Trespass Law

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28DL Regular User
Regular User
Apr 23, 2012
Unless you're a registered locksmith, being outside your house with picks definitely falls within the realms of going equipped for burglary.

All the hobbyist forums will tell you this though -

I guess you're right about intent. Not sure what their common sense would make of an explorer all in black at 3 in the morning though
Last edited:


Got Epic?
Staff member
Nov 15, 2005
Suffolk / Birmingham
Stick with the actual use of them. Simply carrying them adds an extra element, the element of 'intent'. You can carry lock-picks if you can prove intent to use them for a lawful purpose (locksmith for example). Its the same with FB keys no doubt but having either on an explore is clearly showing intent to use them to pick a lock or in the case of FBs, unlock a lock you dont own.

Like i said, it depends on the legal precedent. That is why carrying lock picks (or indeed using them) is deemed 'illegal' by most. It has gone before the courts before, people have picked the locks of places before , got caught, its ended up in court and they have been convicted of burglary probably without much other evidence. This is what you are up against. If there is no legal precedent and no one has ever gone to court for accessing somewhere with an FB key before then it would probably either never go to court at all because they cant be sure of a conviction OR go to court and they would make there decision there and then. Its your gamble.

Its an important concept to understand when it comes to law. People like to think of laws as cast iron things that are written down and set in stone but they rarely are, it depends what has happened in the past and if it hasn't happened in the past then the court decides on the fly. Its not really possible to sit here and say 'yeh you can do that' or 'no you will end up in jail' for a lot of the activities we get up to.

and there ends my totally unqualified legal advice..

Explorer X

28DL Full Member
28DL Full Member
Oct 20, 2017
What if you trespass on a site on a regular basis and are told to leave by the police every time? Is this still a civil offence? Or can the land owner sue you in this matter?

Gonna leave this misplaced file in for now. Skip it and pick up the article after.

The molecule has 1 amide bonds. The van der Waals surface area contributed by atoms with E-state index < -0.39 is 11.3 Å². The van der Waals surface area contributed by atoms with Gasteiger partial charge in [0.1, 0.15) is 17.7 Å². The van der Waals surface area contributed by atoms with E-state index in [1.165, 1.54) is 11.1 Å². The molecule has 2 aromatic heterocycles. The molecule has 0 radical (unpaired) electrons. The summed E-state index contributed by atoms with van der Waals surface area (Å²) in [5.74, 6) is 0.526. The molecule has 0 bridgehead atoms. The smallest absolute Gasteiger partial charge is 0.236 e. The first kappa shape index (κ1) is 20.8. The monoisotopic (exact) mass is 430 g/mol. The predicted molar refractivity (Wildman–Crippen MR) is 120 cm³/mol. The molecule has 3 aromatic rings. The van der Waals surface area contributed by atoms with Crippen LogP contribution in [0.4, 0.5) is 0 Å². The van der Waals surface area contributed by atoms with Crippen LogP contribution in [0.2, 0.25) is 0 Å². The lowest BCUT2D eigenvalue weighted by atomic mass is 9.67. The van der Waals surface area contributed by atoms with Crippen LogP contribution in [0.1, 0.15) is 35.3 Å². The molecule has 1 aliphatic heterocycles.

Obsessed with BS7671
Regular User
Aug 6, 2008
What if you trespass on a site on a regular basis and are told to leave by the police every time? Is this still a civil offence? Or can the land owner sue you in this matter?
The land owner could apply for an exclusion order but I don't really get why you would want to serial trespass anyway. Maybe if you thought you had a right of way but for a bit of UE? Maybe for that perfect picture :D


Explore and love the adventure
Jan 15, 2017
Also being found in an enclosed premisses that could be being found behind heras fencing on a site or pallisade the police can arrest you for that and take u for questioning this luckily does not happen much.

So sometimes the im a urbexer civil trespass talk wont always work if they do you for inclosed

Mike Stiles

28DL Full Member
28DL Full Member
Jun 5, 2013
Hi there!

I just moved here in UK from Europe, and quite new to the UK law. I have acquired a set of firebrigade master keys which I intend to use for rooftopping on council estates, does anyone know how the law is about it? I guess pretty illegal, but hope nothing more that civil trespass.

Did you ever find out whether or not using these keys is illegal? I have a set myself but have always been a bit reluctant to use them on the off chance I can be arrested for entering what's was technically a locked building.


Where'd the floor go?
28DL Full Member
Sep 11, 2015
Twisting Nether
Read my post. There is no way to say if it is legal/illegal. Its certainly dodgey tho!
If you haven't been granted explicit permission to use the keys, then you are trespassing (no need to go over that one again, I'm sure). The law gets tricky around the keys though, you could be seen as Going Equipped under s.25 Theft Act (1968) if you do not have permission to use the keys, as you are located in a place with tools to gain entry to a dwelling that isn't yours, for which you have no definite reason for possessing. (Up to 3 years imprisonment, although with the lack of prisons, you'll probably be tickled twice and subjected to a hug-a-hippie course)

Once on the property, make sure nothing falls into your pockets, or you can come a cropper straight away, as it turns simple trespass into Burglary.

I also wouldn't plan on GBH to any person inside, or it's another Burglary charge for you (and GBH to boot if the CPS don't like you).

To be honest, I wouldn't use any keys that I had acquired, you're on really thin ice from the word go.
Likes: Mike Stiles


Got Epic?
Staff member
Nov 15, 2005
Suffolk / Birmingham
It's the same situation at the end of the day. You won't find a law specifically about drain keys.

That said I think they are going to be less dodgey than FB. FB locks are just that, a lock, to lock things. A manhole isn't really a lock, not explicitly anyway. A prosecutor may argue otherwise tho.

Like I say it comes down to president. Same for ropes, ladders or big springs stuck to your soles to jump over really high fences.. All tools that could be used in a burglary..
Likes: WelshMoocher

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